We’re nearing the one-year anniversary of this blog (and I’ll have a major Best of Year One list that covers all of the media I’ve worked on for this blog during that time. Should be fun), and it’s given me some interesting perspective on the many paths my movie-watching has taken me over these last 365 days. The first two French films I watched for this blog (if you don’t count Balzac and the Little Chinese Seamstress which was French-produced but essentially a Chinese film) were turgid and slow affairs that either didn’t live up to their own thematic potential (Belle de Jour) or nearly incomprehensible for possible cultural reasons (La Ceremonie). I haven’t actually seen many French films for this blog, but the next two I watched proceeded to either completely wow me or at least be very good if not great. Louis Malle’s Lacombe, Lucien remains one of the best WWII films I’ve reviewed thus far, and Monsieur Ibrahim was a quiet and sentimental film that turned out to be quite a tear-jerker. Well, god bless Luc Besson for keeping up the streak of high quality French films (and foreign films in general) that I’ve been on with his marvelous study of violence, loyalty, love, and penance, the remarkable 1990 original version of La Femme Nikita.
La Femme Nikita is the tale of a young, drug-addicted French woman (whose real name may or may not be Nikita played by the marvelous Anne Parillaud) who murders a cop when the robbery of a pharmacy with her junkie friends ends in a shoot-out with the police. Sentenced to life in prison with virtually no possibility of parole, Nikita is forcibly entered into a secret government agency to be trained as a top-level assassin for the French government. Her death in her old prison is faked and all ties with her old world are cut off. Nikita was chosen because of her almost psychotic fieriness and natural toughness and she’s a natural fit for the violent world of espionage and assassinations. Though she initially rebels against the life she’s forced into, she eventually complies and over the course of the film carries out several missions that take increasing tolls on her sanity and happiness. When she is sent on a mission to a remote part of France and falls in love with a local clerk, her newfound love and bliss is instantly put at risk by the dangerous other life she inhabits.
Anne Parrillaud was such a natural and instantly riveting talent that I have trouble believing that she wasn’t the primary influence of all of the other action heroines to come over the last two decades. Before Lisbeth Salander was investigating Nazis and torturing rapists, before the Bride was slicing and dicing her way through hordes of Yakuza, and before Sidney Bristow walked the tight-rope of being a CIA double agent, you had Nikita. Her transformation over the course of this film simply has to be seen to be believed. When we first meet Nikita, she’s a drugged-out junkie without even a hint of femininity or grace. By the time she leaves her assassin training program, she’s a knock-out beauty that knows how to use her wiles to get what she needs. On that same note, Parrillaud is able to flip between an almost feral aggression and anger (that I’ve only ever seen matched by Rooney Mara) to a wrenching vulnerability. This was a complex and dynamic role and Parrillaud stepped up to bat and hit a home run.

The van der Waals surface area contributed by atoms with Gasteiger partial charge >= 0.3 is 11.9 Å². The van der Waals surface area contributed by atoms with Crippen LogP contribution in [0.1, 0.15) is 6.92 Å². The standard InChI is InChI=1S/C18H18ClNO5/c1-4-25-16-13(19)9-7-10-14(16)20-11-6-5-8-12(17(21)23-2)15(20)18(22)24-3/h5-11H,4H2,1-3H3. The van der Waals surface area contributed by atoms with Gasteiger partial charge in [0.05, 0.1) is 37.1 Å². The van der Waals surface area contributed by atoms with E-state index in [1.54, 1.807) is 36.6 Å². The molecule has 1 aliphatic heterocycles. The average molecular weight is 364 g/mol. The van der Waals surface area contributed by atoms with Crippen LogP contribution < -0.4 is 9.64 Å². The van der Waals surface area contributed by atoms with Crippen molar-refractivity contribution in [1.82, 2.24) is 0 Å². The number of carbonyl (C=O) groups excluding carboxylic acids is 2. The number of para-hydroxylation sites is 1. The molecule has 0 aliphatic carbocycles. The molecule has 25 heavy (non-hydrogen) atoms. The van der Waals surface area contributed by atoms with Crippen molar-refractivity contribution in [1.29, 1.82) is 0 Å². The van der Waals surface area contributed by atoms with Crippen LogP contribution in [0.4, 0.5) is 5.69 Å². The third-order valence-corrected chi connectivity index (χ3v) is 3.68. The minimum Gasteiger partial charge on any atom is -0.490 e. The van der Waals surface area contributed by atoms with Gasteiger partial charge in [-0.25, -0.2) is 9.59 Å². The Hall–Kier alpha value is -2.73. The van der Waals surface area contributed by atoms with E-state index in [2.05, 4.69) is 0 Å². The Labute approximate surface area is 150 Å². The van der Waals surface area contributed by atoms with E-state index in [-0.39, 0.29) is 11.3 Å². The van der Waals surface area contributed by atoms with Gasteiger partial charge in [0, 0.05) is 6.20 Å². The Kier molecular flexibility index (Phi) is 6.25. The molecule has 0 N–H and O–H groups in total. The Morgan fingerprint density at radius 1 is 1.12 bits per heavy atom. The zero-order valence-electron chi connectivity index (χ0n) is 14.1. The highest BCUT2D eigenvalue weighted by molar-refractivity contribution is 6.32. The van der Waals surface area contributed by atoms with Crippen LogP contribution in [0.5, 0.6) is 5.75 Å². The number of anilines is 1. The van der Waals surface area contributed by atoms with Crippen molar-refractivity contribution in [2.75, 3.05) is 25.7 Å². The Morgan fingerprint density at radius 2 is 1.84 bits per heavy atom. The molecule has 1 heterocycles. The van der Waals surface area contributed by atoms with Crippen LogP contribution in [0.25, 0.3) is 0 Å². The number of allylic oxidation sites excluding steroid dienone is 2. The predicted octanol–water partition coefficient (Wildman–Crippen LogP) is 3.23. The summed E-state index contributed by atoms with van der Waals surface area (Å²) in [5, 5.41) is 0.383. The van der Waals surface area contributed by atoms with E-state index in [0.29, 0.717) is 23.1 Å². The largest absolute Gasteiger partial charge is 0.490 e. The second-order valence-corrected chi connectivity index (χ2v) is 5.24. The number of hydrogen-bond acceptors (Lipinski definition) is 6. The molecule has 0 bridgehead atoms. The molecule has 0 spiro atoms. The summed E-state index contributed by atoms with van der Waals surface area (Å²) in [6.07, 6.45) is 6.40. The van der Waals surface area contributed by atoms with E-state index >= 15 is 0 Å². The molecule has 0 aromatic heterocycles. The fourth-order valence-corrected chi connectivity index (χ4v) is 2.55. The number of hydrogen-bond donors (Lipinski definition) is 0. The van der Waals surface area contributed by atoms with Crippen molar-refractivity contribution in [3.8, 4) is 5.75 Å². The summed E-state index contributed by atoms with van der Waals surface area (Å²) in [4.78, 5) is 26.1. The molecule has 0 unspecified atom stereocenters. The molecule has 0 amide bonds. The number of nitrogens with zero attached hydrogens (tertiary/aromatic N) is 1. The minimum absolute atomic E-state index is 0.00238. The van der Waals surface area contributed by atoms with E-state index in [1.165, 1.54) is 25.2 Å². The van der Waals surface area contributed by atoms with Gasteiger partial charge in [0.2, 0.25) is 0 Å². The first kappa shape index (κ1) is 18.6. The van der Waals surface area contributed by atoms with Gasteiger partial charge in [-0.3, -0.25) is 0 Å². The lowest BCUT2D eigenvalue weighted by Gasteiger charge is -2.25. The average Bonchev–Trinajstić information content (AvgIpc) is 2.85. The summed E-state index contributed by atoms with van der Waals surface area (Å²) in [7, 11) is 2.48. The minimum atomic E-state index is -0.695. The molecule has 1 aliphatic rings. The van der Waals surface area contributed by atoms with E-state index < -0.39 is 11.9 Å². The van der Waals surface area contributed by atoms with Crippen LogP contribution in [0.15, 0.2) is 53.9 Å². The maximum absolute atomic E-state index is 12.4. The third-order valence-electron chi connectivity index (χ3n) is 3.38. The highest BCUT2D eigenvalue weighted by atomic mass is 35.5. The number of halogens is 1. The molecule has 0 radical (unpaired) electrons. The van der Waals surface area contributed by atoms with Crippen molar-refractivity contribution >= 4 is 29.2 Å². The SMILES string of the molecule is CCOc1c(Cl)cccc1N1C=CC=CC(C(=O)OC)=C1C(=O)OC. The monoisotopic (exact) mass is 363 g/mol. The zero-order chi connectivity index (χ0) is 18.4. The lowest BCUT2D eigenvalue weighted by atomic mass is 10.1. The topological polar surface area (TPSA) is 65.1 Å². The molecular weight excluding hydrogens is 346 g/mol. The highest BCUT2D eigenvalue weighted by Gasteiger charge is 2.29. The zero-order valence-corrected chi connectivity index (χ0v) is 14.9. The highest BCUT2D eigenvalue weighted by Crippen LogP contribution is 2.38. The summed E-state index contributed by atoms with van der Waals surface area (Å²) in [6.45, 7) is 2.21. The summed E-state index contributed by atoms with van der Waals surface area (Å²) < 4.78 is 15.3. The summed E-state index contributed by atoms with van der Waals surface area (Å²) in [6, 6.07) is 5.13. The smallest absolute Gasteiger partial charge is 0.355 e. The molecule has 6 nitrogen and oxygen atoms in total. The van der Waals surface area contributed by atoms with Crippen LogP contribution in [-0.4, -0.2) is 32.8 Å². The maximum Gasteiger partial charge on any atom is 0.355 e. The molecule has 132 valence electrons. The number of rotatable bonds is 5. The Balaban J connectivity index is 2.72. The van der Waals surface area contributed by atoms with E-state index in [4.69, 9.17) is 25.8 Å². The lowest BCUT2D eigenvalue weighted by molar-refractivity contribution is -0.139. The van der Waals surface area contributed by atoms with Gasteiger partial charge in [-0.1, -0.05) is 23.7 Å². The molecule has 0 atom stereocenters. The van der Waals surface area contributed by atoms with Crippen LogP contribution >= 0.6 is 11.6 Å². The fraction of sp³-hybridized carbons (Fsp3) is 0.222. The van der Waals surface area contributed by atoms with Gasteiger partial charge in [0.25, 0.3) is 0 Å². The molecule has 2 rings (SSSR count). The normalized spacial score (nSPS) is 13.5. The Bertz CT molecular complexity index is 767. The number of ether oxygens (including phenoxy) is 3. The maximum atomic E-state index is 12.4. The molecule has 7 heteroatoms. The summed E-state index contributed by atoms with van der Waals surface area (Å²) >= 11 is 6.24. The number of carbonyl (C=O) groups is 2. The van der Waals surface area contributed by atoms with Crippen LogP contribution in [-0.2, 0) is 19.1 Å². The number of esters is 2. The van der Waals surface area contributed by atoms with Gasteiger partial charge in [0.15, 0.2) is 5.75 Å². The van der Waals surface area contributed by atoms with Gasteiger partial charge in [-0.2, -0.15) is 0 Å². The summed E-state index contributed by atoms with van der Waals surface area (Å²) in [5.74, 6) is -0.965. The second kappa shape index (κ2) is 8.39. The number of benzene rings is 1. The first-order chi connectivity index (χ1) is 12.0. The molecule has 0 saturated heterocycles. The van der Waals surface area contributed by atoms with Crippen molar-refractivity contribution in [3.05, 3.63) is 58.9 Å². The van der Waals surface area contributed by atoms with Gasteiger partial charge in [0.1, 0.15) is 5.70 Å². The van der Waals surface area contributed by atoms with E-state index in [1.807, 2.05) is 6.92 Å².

What separates La Femme Nikita from other hyper-violent action films (this may seem tame by today’s standards, but when it was released, it was shockingly violent) is the emphasis it places on story and character development. This isn’t a series of action sequences supported by a bare-bones excuse plot and forgettable characters. Rather the action serves to complement and enhance the running narrative which is Nikita’s journey from complete destitution to something akin to an empowered female force (although with plenty of commentaries on how her power is still being manipulated by the state). It is a tragic film and the violence is never glorified but rather shown in some gritty and harsh light. Feeling emotionally connected to characters in an action film is always an impressive feat, and La Femme Nikita is able to achieve that not just with Nikita but also with her fiancee and other smaller characters. Any complaints some people might have that the film runs a tad too long seem to not get how much emphasis this film places on putting the audience squarely in this world and achieving complete empathy with its heroes and villains (and it’s hard to tell who’s who).
This is the thinking man’s action film (along with Besson’s later film The Professional). For every intellectual out there who wants an action movie you can enjoy without feeling guilty, it’s right here. And even for those who don’t feel guilty about their action viewing pleasures, well, I still recommend La Femme Nikita because it’s simply better than 99% of the action films out there. I’ve loved both Besson films I’ve seen now, and I’m really curious to see what the rest of his library of movies feels like because he’s really solidified himself to me as one of the top-tier action directors out there. As long as you can enjoy films with subtitles, La Femme Nikita is must see.
Final Score: A-